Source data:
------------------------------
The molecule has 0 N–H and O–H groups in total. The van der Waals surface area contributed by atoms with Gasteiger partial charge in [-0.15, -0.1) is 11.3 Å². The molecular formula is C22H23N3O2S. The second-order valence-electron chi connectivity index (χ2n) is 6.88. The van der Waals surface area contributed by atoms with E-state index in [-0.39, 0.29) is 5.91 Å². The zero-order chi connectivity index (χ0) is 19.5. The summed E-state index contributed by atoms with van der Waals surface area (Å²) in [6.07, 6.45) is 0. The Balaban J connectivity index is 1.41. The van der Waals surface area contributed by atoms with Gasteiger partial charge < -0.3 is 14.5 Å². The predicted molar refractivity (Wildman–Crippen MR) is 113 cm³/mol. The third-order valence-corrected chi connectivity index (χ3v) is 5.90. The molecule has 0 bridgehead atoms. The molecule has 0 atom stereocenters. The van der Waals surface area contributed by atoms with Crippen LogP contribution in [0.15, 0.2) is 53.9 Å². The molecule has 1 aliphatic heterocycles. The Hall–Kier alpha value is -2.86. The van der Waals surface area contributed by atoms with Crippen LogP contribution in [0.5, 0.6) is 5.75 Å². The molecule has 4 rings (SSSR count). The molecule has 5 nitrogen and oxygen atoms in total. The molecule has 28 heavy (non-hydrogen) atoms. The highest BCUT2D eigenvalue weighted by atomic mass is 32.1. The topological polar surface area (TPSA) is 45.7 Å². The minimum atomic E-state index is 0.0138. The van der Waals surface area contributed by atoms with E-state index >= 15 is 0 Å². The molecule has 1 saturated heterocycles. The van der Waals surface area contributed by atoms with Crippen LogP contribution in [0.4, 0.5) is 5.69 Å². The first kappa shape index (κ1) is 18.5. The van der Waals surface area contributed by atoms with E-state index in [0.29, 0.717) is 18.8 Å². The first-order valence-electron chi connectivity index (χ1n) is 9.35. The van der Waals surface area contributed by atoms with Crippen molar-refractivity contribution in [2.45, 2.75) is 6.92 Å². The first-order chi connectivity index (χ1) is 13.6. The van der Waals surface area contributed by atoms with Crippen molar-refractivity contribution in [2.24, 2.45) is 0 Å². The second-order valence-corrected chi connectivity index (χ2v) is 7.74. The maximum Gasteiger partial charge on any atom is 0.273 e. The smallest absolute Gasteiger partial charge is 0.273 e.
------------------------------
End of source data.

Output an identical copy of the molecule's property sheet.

The molecule has 0 N–H and O–H groups in total. The van der Waals surface area contributed by atoms with Gasteiger partial charge in [-0.15, -0.1) is 11.3 Å². The molecular formula is C22H23N3O2S. The second-order valence-electron chi connectivity index (χ2n) is 6.88. The van der Waals surface area contributed by atoms with E-state index in [-0.39, 0.29) is 5.91 Å². The zero-order chi connectivity index (χ0) is 19.5. The summed E-state index contributed by atoms with van der Waals surface area (Å²) in [6.07, 6.45) is 0. The Balaban J connectivity index is 1.41. The van der Waals surface area contributed by atoms with Gasteiger partial charge < -0.3 is 14.5 Å². The predicted molar refractivity (Wildman–Crippen MR) is 113 cm³/mol. The third-order valence-corrected chi connectivity index (χ3v) is 5.90. The molecule has 0 bridgehead atoms. The molecule has 0 atom stereocenters. The van der Waals surface area contributed by atoms with Crippen LogP contribution in [0.15, 0.2) is 53.9 Å². The molecule has 1 aliphatic heterocycles. The Hall–Kier alpha value is -2.86. The van der Waals surface area contributed by atoms with Crippen LogP contribution in [0.5, 0.6) is 5.75 Å². The molecule has 4 rings (SSSR count). The molecule has 5 nitrogen and oxygen atoms in total. The molecule has 28 heavy (non-hydrogen) atoms. The highest BCUT2D eigenvalue weighted by atomic mass is 32.1. The topological polar surface area (TPSA) is 45.7 Å². The minimum atomic E-state index is 0.0138. The van der Waals surface area contributed by atoms with E-state index >= 15 is 0 Å². The molecule has 1 saturated heterocycles. The van der Waals surface area contributed by atoms with Crippen LogP contribution in [0.4, 0.5) is 5.69 Å². The first kappa shape index (κ1) is 18.5. The van der Waals surface area contributed by atoms with E-state index in [0.29, 0.717) is 18.8 Å². The first-order valence-electron chi connectivity index (χ1n) is 9.35. The van der Waals surface area contributed by atoms with Crippen molar-refractivity contribution in [2.45, 2.75) is 6.92 Å². The first-order chi connectivity index (χ1) is 13.6. The van der Waals surface area contributed by atoms with Crippen molar-refractivity contribution in [2.24, 2.45) is 0 Å². The second-order valence-corrected chi connectivity index (χ2v) is 7.74. The maximum Gasteiger partial charge on any atom is 0.273 e. The smallest absolute Gasteiger partial charge is 0.273 e.